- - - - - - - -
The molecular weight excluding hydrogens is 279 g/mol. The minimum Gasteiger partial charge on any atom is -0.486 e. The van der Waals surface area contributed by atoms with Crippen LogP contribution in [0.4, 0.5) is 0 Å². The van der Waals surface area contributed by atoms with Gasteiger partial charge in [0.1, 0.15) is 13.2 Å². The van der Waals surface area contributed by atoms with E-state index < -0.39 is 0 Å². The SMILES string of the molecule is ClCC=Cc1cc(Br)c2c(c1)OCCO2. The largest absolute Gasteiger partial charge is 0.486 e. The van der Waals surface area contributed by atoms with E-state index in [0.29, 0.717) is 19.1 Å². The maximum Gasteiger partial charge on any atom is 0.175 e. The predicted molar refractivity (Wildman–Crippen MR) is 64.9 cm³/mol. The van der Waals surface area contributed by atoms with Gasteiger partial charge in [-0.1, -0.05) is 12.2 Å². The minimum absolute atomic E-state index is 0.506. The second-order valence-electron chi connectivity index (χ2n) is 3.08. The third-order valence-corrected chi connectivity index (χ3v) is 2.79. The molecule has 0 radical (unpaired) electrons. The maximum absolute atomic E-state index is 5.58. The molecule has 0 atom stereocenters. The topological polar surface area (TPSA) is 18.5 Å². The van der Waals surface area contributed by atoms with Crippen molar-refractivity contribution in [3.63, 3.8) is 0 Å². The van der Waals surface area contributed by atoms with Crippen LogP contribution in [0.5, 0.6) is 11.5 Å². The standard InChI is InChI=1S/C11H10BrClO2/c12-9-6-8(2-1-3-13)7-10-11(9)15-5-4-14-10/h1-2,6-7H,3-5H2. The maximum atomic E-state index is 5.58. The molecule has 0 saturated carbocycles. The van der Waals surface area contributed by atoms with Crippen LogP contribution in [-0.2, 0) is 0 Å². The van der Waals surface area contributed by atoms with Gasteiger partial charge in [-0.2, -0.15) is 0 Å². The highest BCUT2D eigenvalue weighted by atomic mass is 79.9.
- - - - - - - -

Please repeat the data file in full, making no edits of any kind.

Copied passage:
The molecular weight excluding hydrogens is 279 g/mol. The minimum Gasteiger partial charge on any atom is -0.486 e. The van der Waals surface area contributed by atoms with Crippen LogP contribution in [0.4, 0.5) is 0 Å². The van der Waals surface area contributed by atoms with Gasteiger partial charge in [0.1, 0.15) is 13.2 Å². The van der Waals surface area contributed by atoms with E-state index < -0.39 is 0 Å². The SMILES string of the molecule is ClCC=Cc1cc(Br)c2c(c1)OCCO2. The largest absolute Gasteiger partial charge is 0.486 e. The van der Waals surface area contributed by atoms with E-state index in [0.29, 0.717) is 19.1 Å². The maximum Gasteiger partial charge on any atom is 0.175 e. The predicted molar refractivity (Wildman–Crippen MR) is 64.9 cm³/mol. The van der Waals surface area contributed by atoms with Gasteiger partial charge in [-0.1, -0.05) is 12.2 Å². The minimum absolute atomic E-state index is 0.506. The second-order valence-electron chi connectivity index (χ2n) is 3.08. The third-order valence-corrected chi connectivity index (χ3v) is 2.79. The molecule has 0 radical (unpaired) electrons. The maximum absolute atomic E-state index is 5.58. The molecule has 0 atom stereocenters. The topological polar surface area (TPSA) is 18.5 Å². The van der Waals surface area contributed by atoms with Crippen molar-refractivity contribution in [3.63, 3.8) is 0 Å². The van der Waals surface area contributed by atoms with Crippen LogP contribution in [0.5, 0.6) is 11.5 Å². The standard InChI is InChI=1S/C11H10BrClO2/c12-9-6-8(2-1-3-13)7-10-11(9)15-5-4-14-10/h1-2,6-7H,3-5H2. The maximum atomic E-state index is 5.58. The molecule has 0 saturated carbocycles. The van der Waals surface area contributed by atoms with Crippen LogP contribution in [-0.2, 0) is 0 Å². The van der Waals surface area contributed by atoms with Gasteiger partial charge in [-0.2, -0.15) is 0 Å². The highest BCUT2D eigenvalue weighted by atomic mass is 79.9.